• Intersectionality
  • Theories of trauma 
  • Cultural responsiveness 
  • Skills and approaches 
  • Self- awareness and critical reflection
  • Developing anti-racist skills, strategies, and practices
  • Working with interpreters
  • Becoming an ally: advocacy and activism

Ethics and Values

  • Ethical issues and dilemmas in cross cultural practice
  • Self awareness and reflection

Learning and teaching strategy and rationale

Teaching and learning strategies for this unit include lectures, workshops, small group discussions, case studies, lived experience, storytelling and story-sharing, and compulsory simulated role-plays. Tutorials include small group collaborative reflections, discussions and simulated role-plays in order to apply theoretical content to practice situations and allow students to develop skills in a simulated context. Case-based learning is used to assist students to better understand and apply cultural knowledge to processes required when engaging cross-culturally and within contexts of cultural and linguistic diversity. Use of cases, developed in collaboration with service providers, parallels and models authentic assessment task requirements to ensure alignment of teaching, learning and assessment. This ensures that students are initially practising and developing their understanding, attitudes and skills in learning environments to prepare them for practising in culturally safe and responsive ways.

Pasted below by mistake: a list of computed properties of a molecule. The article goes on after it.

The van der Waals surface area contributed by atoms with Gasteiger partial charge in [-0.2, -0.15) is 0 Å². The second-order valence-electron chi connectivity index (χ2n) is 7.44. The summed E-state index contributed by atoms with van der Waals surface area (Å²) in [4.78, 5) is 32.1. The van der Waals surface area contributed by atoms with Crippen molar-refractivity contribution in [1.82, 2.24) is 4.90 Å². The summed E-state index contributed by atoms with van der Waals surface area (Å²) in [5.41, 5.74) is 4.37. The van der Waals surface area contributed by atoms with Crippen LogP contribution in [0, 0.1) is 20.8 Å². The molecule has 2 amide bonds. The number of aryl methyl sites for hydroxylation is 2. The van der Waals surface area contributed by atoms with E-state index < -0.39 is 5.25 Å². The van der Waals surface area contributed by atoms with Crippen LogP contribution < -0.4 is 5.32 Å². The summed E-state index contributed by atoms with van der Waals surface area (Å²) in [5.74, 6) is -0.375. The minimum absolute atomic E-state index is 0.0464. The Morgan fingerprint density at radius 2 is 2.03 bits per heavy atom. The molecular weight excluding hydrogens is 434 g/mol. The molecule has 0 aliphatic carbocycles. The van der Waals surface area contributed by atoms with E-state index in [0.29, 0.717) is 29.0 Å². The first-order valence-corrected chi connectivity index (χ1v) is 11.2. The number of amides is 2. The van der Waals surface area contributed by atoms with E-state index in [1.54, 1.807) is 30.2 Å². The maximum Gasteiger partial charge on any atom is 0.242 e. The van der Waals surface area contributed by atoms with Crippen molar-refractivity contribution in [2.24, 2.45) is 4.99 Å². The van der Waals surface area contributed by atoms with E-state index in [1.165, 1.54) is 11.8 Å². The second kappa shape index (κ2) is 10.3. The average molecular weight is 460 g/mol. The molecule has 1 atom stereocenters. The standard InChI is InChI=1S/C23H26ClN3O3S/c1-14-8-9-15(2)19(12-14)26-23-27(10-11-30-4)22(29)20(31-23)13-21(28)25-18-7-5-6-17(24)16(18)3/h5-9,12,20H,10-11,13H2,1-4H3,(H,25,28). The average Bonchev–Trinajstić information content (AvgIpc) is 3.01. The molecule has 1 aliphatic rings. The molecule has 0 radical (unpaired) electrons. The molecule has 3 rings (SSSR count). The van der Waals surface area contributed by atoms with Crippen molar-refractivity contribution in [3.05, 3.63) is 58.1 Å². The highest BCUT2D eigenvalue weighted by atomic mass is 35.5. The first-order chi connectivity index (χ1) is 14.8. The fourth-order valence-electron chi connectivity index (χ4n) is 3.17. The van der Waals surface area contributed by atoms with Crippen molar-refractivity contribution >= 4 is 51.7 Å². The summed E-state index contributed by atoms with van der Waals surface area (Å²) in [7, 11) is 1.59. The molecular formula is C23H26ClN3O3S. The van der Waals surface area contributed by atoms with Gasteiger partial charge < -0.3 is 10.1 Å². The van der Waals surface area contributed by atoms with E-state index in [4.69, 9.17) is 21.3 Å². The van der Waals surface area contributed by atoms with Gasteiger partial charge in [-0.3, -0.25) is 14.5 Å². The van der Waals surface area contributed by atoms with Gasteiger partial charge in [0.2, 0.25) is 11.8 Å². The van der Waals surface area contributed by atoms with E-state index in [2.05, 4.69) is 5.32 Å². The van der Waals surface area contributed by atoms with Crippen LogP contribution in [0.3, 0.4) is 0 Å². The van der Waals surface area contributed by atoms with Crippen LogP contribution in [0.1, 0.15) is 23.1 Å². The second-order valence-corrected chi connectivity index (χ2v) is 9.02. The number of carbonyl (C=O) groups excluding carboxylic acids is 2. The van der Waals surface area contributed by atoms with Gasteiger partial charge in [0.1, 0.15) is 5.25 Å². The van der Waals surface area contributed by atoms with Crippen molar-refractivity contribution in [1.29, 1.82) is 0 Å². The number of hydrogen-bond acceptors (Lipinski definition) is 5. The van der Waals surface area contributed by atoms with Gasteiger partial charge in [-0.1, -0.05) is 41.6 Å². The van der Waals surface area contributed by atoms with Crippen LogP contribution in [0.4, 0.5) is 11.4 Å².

Assessment strategy and rationale